It’s called the “Fifteenth Minute.”
That’s the name of Izod’s get-out-the-vote ad starring Ken Bone, who entered the national conversation when, clad in a bright red Izod sweater, he asked a question about energy at the town-hall-styled second presidential debate on Oct. 9 in St. Louis.
The ad starts at his home with Bone trimming up his mustache, then donning his red Izod sweater before he jets to Washington, D.C. to urge people to vote.
“I’m not a politician,” says Bone in the ad’s narration. “I’m just a guy with a positive message.”
Bone’s new ad follows a recent online Q&A–known as an AMA for “ask me anything”–on Reddit. That led to the discovery of controversial posts he made on some forums.
“We’re going to learn how you effect change for a positive even when something bad happens,” Bone says in the narration. “I’m pretty high on the wave of the political process right now.”
“We can’t pretend that the negative stuff doesn’t affect us, ‘cuz it does,” adds his wife, Heather Bone, in the ad. Heather is the one who picked out the sweater for his debate appearance.
“I’m not running for president. I can say whatever I want,” Bone told The Associated Press.
Bone became an Internet sensation after his debate appearance. Here is what the website Romper had to say:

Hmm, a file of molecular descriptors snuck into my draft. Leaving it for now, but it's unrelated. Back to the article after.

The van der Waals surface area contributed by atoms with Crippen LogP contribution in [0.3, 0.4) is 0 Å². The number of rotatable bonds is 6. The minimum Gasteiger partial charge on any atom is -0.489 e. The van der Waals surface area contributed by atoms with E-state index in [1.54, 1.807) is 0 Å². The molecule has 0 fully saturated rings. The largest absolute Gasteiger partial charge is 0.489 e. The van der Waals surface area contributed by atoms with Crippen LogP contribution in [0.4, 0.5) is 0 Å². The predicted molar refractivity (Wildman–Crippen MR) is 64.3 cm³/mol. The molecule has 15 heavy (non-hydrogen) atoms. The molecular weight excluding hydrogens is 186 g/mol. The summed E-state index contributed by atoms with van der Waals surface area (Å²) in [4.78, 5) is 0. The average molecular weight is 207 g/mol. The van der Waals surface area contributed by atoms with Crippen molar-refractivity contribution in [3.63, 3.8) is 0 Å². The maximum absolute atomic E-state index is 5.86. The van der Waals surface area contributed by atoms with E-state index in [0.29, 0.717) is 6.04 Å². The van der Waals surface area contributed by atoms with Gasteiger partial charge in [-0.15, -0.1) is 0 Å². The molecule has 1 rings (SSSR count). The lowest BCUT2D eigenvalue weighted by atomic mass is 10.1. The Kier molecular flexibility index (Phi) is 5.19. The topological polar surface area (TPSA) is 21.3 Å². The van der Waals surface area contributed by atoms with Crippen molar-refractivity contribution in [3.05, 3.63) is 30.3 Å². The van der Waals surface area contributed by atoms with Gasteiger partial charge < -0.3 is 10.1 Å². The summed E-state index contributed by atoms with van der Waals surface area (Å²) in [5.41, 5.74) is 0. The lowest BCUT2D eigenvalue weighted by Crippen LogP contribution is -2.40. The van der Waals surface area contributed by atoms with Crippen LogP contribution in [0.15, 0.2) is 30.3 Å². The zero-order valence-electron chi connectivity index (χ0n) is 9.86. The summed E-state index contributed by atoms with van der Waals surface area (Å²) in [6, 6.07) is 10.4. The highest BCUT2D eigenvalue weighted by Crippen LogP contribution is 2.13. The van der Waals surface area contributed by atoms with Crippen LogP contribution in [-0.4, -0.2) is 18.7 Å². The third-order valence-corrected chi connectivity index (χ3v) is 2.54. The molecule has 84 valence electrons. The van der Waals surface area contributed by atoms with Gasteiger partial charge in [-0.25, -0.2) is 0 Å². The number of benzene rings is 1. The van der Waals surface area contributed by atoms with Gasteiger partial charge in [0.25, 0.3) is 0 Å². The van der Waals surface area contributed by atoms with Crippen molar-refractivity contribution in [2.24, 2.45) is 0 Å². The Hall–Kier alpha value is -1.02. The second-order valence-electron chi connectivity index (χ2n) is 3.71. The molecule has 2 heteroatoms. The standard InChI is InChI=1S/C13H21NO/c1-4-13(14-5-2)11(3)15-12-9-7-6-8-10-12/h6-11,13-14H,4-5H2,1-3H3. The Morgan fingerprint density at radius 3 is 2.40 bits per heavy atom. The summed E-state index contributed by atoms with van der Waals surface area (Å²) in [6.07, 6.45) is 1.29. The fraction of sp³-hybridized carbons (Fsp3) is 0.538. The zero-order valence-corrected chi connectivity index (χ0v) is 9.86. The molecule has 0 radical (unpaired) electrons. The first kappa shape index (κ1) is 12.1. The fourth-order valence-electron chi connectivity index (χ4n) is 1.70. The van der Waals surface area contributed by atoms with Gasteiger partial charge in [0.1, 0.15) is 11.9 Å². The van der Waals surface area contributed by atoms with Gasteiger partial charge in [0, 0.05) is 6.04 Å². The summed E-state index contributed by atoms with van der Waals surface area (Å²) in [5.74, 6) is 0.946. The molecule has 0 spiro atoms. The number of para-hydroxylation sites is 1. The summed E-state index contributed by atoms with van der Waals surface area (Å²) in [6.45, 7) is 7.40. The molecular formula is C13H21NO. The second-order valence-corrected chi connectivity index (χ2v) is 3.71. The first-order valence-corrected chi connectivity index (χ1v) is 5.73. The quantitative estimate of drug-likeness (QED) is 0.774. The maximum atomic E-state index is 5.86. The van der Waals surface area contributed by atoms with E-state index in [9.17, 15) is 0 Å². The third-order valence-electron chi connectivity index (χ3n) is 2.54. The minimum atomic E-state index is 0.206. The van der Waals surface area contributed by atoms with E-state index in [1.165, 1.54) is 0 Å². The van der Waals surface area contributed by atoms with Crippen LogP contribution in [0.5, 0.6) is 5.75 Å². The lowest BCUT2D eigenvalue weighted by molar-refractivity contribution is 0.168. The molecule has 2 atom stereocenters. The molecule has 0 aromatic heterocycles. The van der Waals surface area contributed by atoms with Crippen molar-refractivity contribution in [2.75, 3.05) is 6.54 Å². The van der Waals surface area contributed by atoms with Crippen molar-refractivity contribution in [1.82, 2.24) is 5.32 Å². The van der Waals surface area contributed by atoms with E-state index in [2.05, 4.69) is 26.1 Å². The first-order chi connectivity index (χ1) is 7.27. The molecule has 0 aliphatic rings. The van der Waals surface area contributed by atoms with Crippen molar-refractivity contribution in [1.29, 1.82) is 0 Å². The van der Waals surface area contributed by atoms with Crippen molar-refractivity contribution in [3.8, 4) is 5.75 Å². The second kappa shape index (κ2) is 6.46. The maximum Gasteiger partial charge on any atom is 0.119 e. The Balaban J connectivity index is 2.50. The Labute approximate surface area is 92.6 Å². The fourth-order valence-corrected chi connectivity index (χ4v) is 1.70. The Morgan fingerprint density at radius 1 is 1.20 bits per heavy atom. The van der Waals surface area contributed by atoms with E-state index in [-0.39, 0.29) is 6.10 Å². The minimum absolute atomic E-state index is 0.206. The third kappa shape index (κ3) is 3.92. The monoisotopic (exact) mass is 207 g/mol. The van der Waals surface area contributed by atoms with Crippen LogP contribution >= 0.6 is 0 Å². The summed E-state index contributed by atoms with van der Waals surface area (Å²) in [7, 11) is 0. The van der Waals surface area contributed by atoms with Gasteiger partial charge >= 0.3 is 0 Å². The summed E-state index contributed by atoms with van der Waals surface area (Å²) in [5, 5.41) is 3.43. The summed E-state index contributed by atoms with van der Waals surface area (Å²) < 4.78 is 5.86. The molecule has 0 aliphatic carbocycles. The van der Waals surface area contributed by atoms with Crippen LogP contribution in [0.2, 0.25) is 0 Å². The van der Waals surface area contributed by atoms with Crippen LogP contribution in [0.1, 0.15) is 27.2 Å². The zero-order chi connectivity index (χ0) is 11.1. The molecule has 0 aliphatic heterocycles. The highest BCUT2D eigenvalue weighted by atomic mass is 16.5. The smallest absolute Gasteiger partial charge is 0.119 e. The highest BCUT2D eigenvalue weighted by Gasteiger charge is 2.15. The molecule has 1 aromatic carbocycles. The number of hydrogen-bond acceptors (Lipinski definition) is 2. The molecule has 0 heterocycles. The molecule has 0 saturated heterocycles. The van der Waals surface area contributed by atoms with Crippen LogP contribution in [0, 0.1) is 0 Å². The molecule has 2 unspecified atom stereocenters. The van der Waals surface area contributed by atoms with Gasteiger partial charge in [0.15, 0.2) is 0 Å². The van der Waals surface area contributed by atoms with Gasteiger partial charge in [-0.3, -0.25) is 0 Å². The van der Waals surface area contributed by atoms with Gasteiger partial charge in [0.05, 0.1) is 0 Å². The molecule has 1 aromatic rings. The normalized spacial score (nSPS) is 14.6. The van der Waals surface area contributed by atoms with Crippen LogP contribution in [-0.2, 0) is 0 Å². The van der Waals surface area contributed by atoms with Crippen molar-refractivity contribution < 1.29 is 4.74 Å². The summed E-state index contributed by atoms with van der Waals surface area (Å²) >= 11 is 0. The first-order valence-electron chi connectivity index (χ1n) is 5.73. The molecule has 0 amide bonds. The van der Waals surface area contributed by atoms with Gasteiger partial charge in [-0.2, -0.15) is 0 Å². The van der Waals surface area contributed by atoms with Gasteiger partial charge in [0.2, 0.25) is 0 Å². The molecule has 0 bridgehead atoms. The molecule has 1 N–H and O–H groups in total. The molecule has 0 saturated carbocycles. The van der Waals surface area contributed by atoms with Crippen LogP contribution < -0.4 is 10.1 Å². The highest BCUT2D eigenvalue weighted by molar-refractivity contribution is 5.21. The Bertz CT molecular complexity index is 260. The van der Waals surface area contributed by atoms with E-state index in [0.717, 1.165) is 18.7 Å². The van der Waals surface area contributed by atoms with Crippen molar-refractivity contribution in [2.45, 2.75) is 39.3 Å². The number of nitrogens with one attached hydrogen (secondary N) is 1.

“Ken won the hearts and minds of the American people. Since his primetime appearance, Ken’s earned 175,000 Twitter followers, plenty of interviews, and the admiration of fans everywhere.”
The unlikely pitchman resonates with a broad spectrum, ad specialists said.
“Being the ‘everyman’ is very appealing to consumers,” said Bob Williams, chief executive of Burns Entertainment & Sports Marketing.
Williams cautioned that endorsements have the potential to backfire.
“Brands always need to be careful and do complete due diligence on a celebrity before hiring them. There are a things in a celebrity’s background can surface after an endorsement deal is signed, which can be embarrassing and hurtful to a brand’s reputation and performance.”
Mike Kelly, an executive vice president for the marketing group of PVH Corp., the publicly-held company that owns Izod, said Bone “selected us” when he popped up on television wearing one of Izod’s sweaters.
”He pulled us into the pop culture conversation through his holiday-red sweater,” Kelly said.
Kelly said he and his team began paying attention to Bone after the debate.
“The next thing I know, he’s on CNN and he becomes the meme of the week,” Kelly said. “There’s no question he hit a nerve in the culture in the middle of that debate.”
Kelly said PVH marketers first envisioned a mock campaign commercial starring Bone and ending with the coal company employee’s declaration that “I am Ken Bone, and I approved this sweater.”
After negative press started dribbling out, Izod’s team pivoted.
Kelly said they got comfortable with Bone the longer they spent time with him in his suburban St. Louis home.
“We decided at that point that the message was bigger than him.”
So they made a two-minute video calling on Americans not to give up on the political process, Kelly said.
At one point last Friday, the video – which briefly aired on television – ranked 27th on YouTube’s trending list.
“It’s very, very hard to do that without paying money,” Kelly said.
Kelly declined to say how much the company paid Bone for his cooperation.